Some workers aren’t terribly diligent about finding work once they are laid off and deemed eligible for unemployment compensation. It may not be reasonable to spend eight hours a day seeking a new job, but a court has ruled that a good-faith effort to find work certainly requires more than a handful of hours a week making phone calls and searching the web.
Recent case: Mai lost her teaching position when her certification expired and she didn’t pursue renewal. She filed for unemployment benefits and initially received them. But when officials questioned her, it turned out Mai wasn’t doing much to find a job. She testified that she spent about three or four hours a week looking for work. That wasn’t good enough: Her benefits were cut. (Diallo v. Department of Employment and Economic Development, No. A12-0273, Court of Appeals of Minnesota, 2012)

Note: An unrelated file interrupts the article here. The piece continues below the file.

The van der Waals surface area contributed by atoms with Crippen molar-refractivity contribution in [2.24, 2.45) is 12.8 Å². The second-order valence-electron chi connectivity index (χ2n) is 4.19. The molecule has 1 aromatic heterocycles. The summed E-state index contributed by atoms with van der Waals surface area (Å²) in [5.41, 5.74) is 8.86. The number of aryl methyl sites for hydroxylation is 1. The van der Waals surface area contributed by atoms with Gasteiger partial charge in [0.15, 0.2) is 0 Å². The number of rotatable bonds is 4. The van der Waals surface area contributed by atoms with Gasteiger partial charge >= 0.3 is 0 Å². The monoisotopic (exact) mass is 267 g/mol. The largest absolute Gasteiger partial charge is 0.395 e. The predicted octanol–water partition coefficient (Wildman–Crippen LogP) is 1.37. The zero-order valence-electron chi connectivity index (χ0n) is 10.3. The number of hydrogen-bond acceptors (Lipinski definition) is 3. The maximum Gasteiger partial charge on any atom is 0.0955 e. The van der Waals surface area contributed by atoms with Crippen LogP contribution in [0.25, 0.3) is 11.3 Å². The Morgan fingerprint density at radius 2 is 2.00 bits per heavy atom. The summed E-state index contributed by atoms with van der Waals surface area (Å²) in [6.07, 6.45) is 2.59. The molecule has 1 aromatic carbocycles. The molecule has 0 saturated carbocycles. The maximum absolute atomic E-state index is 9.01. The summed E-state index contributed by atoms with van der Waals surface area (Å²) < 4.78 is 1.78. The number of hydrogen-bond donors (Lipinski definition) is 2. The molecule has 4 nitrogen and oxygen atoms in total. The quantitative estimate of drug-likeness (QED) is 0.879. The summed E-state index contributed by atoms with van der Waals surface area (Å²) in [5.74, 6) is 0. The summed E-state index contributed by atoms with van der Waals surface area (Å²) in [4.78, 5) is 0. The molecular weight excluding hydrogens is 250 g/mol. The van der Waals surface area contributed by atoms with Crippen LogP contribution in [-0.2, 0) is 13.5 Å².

- How to Fire an Employee the Legal Way: 6 Termination Guidelines
- Snapshot: Low-wage workers worry more about job loss
- Benefits: Should we put details in the employee handbook or the Summary Plan Description?
- Court: Elmhurst pumping firm drained workers' 401(k) funds
- Is it time to prepare to pay higher wages?